Is Your Low Sex Drive Ruining Your Relationship?

Is Your Low Sex Drive Ruining Your Relationship?

A new survey shows that 81 percent of women said their lack of interest in sex causes distress in their relationship.

Your Health

Just because a woman is lacking the desire to have sex doesn't mean she is lacking the desire to want to have sex. And considering the large role sexual intimacy plays in a relationship, it's no wonder.

In a recent survey of more than 1,000 visitors who experience low sexual desire, 81 percent of respondents said their lack of interest in sex causes distress in their relationship. Most of the women surveyed, 53 percent, have been dealing with this issue for more than a year.

We've read articles about low sex drive and seen many commercials addressing lack of interest in sex. Oh, wait: Most, if not all, of those were about men's sexual problems. Let's get real: Women play a critical role between the sheets—it takes two! Yet it seems female sexual desire is often dismissed. For example, there still isn't an FDA approved medical treatment for women's low sex drive. And according to our survey, the demand is there. Seventy percent of respondents said they would use such a treatment should it become available.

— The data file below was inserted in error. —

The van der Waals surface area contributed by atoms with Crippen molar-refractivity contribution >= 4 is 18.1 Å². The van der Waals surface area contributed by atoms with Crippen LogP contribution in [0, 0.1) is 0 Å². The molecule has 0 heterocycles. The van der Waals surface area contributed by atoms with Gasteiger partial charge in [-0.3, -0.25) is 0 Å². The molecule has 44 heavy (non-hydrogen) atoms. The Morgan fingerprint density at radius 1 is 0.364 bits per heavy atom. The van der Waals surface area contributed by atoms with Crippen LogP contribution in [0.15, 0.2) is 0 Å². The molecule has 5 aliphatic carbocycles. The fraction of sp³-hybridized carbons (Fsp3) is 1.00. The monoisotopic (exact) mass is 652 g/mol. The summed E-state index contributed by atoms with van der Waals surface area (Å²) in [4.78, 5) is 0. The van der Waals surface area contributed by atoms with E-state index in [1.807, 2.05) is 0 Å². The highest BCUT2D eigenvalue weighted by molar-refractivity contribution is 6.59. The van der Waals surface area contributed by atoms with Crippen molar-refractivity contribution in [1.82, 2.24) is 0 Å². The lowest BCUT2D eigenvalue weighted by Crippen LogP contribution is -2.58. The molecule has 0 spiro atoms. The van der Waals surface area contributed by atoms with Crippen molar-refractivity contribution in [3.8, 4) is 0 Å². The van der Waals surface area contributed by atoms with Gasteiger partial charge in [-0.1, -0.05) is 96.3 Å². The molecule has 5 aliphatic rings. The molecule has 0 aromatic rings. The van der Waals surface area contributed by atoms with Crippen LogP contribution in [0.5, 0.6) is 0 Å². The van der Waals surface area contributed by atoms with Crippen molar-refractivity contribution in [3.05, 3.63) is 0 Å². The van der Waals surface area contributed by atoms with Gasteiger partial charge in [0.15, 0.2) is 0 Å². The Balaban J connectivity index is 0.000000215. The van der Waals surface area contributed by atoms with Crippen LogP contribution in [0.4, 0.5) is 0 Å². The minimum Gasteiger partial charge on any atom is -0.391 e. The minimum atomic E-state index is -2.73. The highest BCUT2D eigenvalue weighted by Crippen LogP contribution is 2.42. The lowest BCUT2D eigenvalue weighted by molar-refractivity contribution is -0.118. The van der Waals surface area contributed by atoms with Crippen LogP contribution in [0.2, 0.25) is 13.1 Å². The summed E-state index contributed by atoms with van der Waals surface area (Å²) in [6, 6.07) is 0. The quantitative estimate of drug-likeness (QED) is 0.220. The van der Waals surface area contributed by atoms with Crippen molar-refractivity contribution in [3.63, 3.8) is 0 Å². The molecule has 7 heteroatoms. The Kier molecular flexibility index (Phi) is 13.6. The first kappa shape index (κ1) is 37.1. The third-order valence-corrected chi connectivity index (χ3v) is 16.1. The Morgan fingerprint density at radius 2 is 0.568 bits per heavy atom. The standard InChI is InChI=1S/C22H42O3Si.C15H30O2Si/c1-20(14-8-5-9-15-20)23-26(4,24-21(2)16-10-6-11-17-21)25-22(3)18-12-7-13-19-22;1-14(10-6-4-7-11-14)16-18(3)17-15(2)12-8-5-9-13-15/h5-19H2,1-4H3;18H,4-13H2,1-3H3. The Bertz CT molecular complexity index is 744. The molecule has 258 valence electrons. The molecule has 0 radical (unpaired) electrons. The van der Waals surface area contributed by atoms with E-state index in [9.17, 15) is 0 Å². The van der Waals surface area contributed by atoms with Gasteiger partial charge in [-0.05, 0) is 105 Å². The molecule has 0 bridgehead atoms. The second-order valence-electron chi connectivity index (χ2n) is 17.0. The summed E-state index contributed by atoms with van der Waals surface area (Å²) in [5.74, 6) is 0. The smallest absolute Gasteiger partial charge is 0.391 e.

As it stands, 46 percent of women cope with their low sex drive by continuing to have sex despite a lack of drive to do so, and 44 percent acknowledge doing nothing to address the issue.

Luckily, change is on the horizon. The U.S. Food and Drug Administration (FDA) recently met with a patient panel to obtain input on the most common female sexual dysfunction, female sexual interest/arousal disorder (FSIAD). The signs, symptoms and daily impacts that matter most to patients were discussed, in addition to the current available approaches to treat FSIAD. The FDA also held a scientific workshop to discuss challenges related to diagnosing FSIAD and to measuring outcomes of clinical trials.


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